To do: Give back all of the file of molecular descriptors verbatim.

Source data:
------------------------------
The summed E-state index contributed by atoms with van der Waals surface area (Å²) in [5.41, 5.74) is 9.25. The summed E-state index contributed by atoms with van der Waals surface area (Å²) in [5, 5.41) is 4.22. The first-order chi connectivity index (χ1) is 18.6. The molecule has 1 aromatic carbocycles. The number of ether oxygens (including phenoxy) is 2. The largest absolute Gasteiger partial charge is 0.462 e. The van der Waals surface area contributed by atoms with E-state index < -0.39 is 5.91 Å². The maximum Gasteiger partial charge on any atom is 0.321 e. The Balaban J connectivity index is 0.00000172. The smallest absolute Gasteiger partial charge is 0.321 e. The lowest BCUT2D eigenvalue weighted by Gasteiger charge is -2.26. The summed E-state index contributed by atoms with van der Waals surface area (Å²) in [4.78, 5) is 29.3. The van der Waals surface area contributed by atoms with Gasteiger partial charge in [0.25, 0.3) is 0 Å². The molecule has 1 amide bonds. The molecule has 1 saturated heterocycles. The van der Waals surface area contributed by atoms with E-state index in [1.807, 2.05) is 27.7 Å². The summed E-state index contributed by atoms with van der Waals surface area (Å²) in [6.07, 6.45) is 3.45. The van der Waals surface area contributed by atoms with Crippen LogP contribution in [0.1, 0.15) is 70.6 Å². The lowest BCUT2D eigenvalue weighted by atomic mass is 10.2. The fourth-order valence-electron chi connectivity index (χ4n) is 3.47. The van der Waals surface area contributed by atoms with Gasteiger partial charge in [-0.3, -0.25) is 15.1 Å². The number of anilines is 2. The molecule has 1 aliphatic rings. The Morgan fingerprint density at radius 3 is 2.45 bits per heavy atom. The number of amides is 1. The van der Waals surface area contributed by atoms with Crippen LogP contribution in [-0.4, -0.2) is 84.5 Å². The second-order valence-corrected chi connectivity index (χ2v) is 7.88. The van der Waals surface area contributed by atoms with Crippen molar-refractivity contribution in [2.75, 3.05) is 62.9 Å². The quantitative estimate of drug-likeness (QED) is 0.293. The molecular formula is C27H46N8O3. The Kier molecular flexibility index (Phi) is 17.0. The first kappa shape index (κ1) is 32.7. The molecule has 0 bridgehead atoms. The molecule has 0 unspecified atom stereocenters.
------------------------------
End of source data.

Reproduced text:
The summed E-state index contributed by atoms with van der Waals surface area (Å²) in [5.41, 5.74) is 9.25. The summed E-state index contributed by atoms with van der Waals surface area (Å²) in [5, 5.41) is 4.22. The first-order chi connectivity index (χ1) is 18.6. The molecule has 1 aromatic carbocycles. The number of ether oxygens (including phenoxy) is 2. The largest absolute Gasteiger partial charge is 0.462 e. The van der Waals surface area contributed by atoms with E-state index < -0.39 is 5.91 Å². The maximum Gasteiger partial charge on any atom is 0.321 e. The Balaban J connectivity index is 0.00000172. The smallest absolute Gasteiger partial charge is 0.321 e. The lowest BCUT2D eigenvalue weighted by Gasteiger charge is -2.26. The summed E-state index contributed by atoms with van der Waals surface area (Å²) in [4.78, 5) is 29.3. The van der Waals surface area contributed by atoms with Gasteiger partial charge in [0.25, 0.3) is 0 Å². The molecule has 1 amide bonds. The molecule has 1 saturated heterocycles. The van der Waals surface area contributed by atoms with E-state index in [1.807, 2.05) is 27.7 Å². The summed E-state index contributed by atoms with van der Waals surface area (Å²) in [6.07, 6.45) is 3.45. The van der Waals surface area contributed by atoms with Crippen LogP contribution in [0.1, 0.15) is 70.6 Å². The lowest BCUT2D eigenvalue weighted by atomic mass is 10.2. The fourth-order valence-electron chi connectivity index (χ4n) is 3.47. The van der Waals surface area contributed by atoms with Gasteiger partial charge in [-0.3, -0.25) is 15.1 Å². The number of anilines is 2. The molecule has 1 aliphatic rings. The Morgan fingerprint density at radius 3 is 2.45 bits per heavy atom. The number of amides is 1. The van der Waals surface area contributed by atoms with Crippen LogP contribution in [-0.4, -0.2) is 84.5 Å². The second-order valence-corrected chi connectivity index (χ2v) is 7.88. The van der Waals surface area contributed by atoms with Crippen molar-refractivity contribution in [2.75, 3.05) is 62.9 Å². The quantitative estimate of drug-likeness (QED) is 0.293. The molecular formula is C27H46N8O3. The Kier molecular flexibility index (Phi) is 17.0. The first kappa shape index (κ1) is 32.7. The molecule has 0 bridgehead atoms. The molecule has 0 unspecified atom stereocenters.